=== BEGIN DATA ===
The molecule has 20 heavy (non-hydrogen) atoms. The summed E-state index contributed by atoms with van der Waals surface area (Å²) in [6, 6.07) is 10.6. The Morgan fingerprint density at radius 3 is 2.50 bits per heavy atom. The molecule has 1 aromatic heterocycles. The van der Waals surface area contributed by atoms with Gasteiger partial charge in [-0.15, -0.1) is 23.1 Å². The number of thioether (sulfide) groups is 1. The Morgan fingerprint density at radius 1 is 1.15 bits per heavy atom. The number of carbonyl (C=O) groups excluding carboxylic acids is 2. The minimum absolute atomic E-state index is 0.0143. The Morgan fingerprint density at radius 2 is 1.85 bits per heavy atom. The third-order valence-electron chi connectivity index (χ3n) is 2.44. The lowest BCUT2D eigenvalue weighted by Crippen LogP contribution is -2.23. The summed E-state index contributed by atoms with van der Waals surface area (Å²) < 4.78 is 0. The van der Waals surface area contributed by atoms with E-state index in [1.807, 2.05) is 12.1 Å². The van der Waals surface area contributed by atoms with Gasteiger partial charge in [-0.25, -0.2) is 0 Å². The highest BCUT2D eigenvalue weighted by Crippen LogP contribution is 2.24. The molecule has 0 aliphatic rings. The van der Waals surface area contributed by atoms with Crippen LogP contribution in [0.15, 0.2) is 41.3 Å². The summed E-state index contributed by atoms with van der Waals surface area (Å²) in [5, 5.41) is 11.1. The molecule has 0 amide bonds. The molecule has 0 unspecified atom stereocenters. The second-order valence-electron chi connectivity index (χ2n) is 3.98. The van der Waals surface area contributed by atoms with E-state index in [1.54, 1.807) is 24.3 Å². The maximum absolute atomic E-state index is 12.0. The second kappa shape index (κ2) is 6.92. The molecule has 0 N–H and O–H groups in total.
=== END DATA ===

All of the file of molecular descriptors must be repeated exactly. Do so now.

The molecule has 20 heavy (non-hydrogen) atoms. The summed E-state index contributed by atoms with van der Waals surface area (Å²) in [6, 6.07) is 10.6. The Morgan fingerprint density at radius 3 is 2.50 bits per heavy atom. The molecule has 1 aromatic heterocycles. The van der Waals surface area contributed by atoms with Gasteiger partial charge in [-0.15, -0.1) is 23.1 Å². The number of thioether (sulfide) groups is 1. The Morgan fingerprint density at radius 1 is 1.15 bits per heavy atom. The number of carbonyl (C=O) groups excluding carboxylic acids is 2. The minimum absolute atomic E-state index is 0.0143. The Morgan fingerprint density at radius 2 is 1.85 bits per heavy atom. The third-order valence-electron chi connectivity index (χ3n) is 2.44. The lowest BCUT2D eigenvalue weighted by Crippen LogP contribution is -2.23. The summed E-state index contributed by atoms with van der Waals surface area (Å²) < 4.78 is 0. The van der Waals surface area contributed by atoms with E-state index in [1.807, 2.05) is 12.1 Å². The van der Waals surface area contributed by atoms with Gasteiger partial charge in [-0.25, -0.2) is 0 Å². The highest BCUT2D eigenvalue weighted by Crippen LogP contribution is 2.24. The molecule has 0 aliphatic rings. The van der Waals surface area contributed by atoms with Crippen LogP contribution in [0.15, 0.2) is 41.3 Å². The summed E-state index contributed by atoms with van der Waals surface area (Å²) in [5, 5.41) is 11.1. The molecule has 0 amide bonds. The molecule has 0 unspecified atom stereocenters. The second-order valence-electron chi connectivity index (χ2n) is 3.98. The van der Waals surface area contributed by atoms with E-state index in [1.54, 1.807) is 24.3 Å². The maximum absolute atomic E-state index is 12.0. The second kappa shape index (κ2) is 6.92. The molecule has 0 N–H and O–H groups in total.